Tactile and Motor Skills
Gross and fine motor abilities sufficient to safely and effectively perform animal care. Tactile ability sufficient for physical assessment and to provide animal intervention.
Draw medications with syringe, hold and manipulate animals; open locks with keys, hold and utilize tools (hammer, knife, drill, etc.) appropriately, pick up small pieces of debris; write records on paper and on computer.
Auditory ability sufficient to monitor and assess animal needs.
Hear animal vocalizations, danger sounds (running hooves, hissing); heart sounds, bowel sounds, breathing; hear radio transmissions; hear alarms around buildings, telephones; converse with guests, other zookeepers, and staff.
Visual function sufficient for observation and assessment.
Reading animal records, charts/flow sheets and graphics on paper and on computer screens; drawing up and administering medications; assessing animal skin color; reading thermometers; identify animal markings (leg bands, ear tags, etc) from a distance of 50 ft.
Animal Handling and Feeding
Comfort level handling, grasping, restraining collection animals as well as comfort handling animals for food.
Touch a variety of animals including mammals, birds, reptiles (including snakes), amphibians and invertebrates; handling a variety of food items including meat, rodents, insects, fish
Handle plant material
Ability to handle plant material
Invasive, toxic and injurious plants must be removed from the animal environment; edible plants, fruit and vegetables must be handled, cut, chopped, mashed and delivered to the animals.
Work near moving machinery
Comfort and awareness to work around moving machinery
Weed trimmers, riding and push lawn mowers, chainsaws, vehicles, golf carts, may be used in and around the facility
Exposure to weather and environmental changes
Ability to handle marked changes in temperature, humidity and rainfall; ability to work in dusty and windy conditions.
Temperatures will range from below freezing to above 100 degrees Fahrenheit; humidity may be 95%; rainfall may exceed 2 inches a day; wind may gust to hurricane levels
Stress coping mechanisms to deal with demands (stresses that are associated with the job and/or the work environment so that acceptable levels of performance and overall contribution are maintained)
Working under time sensitive situations, frequent deadlines; working with animals and humans which depend on your accuracy of work for their safety; working with living animals who's health, physical, psychological and social characteristics may change frequently.
Travel by car
Ability to travel by car locally
Education outreaches take place off sight, travel locally and during work hours is required to serve our community.
Ability and willingness to work weekdays, weekends, holidays and breaks between semesters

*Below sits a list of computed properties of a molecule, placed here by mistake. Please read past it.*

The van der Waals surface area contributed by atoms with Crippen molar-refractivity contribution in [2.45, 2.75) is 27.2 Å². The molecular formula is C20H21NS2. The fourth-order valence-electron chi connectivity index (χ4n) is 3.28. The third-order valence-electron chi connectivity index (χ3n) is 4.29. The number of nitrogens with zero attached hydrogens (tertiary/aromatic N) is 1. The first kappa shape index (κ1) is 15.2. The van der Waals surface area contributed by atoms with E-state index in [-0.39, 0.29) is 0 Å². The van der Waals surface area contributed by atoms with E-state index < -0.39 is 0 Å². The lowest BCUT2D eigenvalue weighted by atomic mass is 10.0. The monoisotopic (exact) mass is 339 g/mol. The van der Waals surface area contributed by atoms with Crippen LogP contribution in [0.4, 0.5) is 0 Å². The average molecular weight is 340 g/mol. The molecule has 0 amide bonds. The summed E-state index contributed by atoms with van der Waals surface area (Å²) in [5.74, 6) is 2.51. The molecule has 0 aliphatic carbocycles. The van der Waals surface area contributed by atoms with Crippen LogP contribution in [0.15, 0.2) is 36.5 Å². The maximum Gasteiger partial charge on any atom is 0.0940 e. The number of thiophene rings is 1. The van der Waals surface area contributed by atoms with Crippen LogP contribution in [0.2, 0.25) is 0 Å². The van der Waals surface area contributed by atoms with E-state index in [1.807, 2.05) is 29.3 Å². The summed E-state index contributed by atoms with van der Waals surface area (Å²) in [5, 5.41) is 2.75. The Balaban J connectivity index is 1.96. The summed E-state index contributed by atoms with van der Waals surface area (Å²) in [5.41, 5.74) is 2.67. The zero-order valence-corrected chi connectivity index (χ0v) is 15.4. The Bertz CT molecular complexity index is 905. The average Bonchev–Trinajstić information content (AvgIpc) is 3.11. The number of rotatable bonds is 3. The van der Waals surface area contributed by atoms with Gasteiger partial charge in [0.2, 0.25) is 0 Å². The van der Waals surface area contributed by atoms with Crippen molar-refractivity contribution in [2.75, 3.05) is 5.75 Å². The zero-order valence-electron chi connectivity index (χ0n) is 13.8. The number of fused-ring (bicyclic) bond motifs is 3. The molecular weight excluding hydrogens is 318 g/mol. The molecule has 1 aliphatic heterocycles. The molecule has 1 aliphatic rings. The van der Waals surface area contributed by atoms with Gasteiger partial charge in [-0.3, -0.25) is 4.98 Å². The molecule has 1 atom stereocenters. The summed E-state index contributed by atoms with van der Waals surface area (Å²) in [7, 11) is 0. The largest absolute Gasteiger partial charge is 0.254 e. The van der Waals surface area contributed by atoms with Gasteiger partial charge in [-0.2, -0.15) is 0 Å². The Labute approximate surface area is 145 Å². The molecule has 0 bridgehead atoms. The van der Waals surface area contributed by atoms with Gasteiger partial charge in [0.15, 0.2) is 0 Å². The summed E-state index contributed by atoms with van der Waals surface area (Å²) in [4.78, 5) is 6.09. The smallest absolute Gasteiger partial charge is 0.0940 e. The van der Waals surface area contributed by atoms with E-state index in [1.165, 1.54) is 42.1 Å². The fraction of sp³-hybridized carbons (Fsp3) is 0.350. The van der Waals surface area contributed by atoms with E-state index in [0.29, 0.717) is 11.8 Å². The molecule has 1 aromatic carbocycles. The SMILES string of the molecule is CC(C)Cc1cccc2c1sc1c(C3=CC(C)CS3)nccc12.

Animals must be cared for 365 days a year, students must be available to contribute on a set schedule throughout the year.
Ability to manage bites, stings, scrapes, bumps, bruises and abrasions
Bites may include fire ant, bee, wasp, hornet, spider; handling native and collection material may result in scrapes, cuts, bumps, bruises, abrasions.
Fifty pound test: All students entering the Zoo Animal Technology Program will be tested on their ability to lift 50 pounds safely to their shoulder and carry the item for 50 feet. The test will be given on their first day of Basic Keeper Laboratory (PAZ1310L) prior to the withdraw deadline. Any student that fails to show that they can complete the test will be dropped from all Zoo Animal Technology program courses and not allowed to continue in the program at that time. In this instance, a student may schedule a retest at a later date (3 months). A successful demonstration of the exam will be required before a student will be allowed to enroll in the next available incoming class.
For the actual test, the student is required to properly life a 50 pound bag of dry animal feed from the ground to their shoulder, while in a kneeling position. Next, stand up with the bag balanced on your shoulder and walk with the bag for 50 feet. Finally, carefully lower the bag from your shoulder down to a raised surface such as a table (approximately 3 feet off of the ground). During the exam, the instructor will also be watching for any signs of physical challenges that would jeopardize your safety in the program.
Working in a zoological park requires that you dress in a practical, safe and professional manner. Not only do you have to avoid animal hazards such as having your shirt-tails grabbed or having earrings ripped out of your ears, but you must dress in a manner that is acceptable to the public.
As animal professionals we have very important messages to share with the public (i.e.: conservation issues for animals). When we speak with the public we do not want jewelry, extreme hair styles or tattoos to be "a distraction" from our message. Also as a safety issue when dealing with wild animals, some dress styles or hanging jewelry could be hazardous.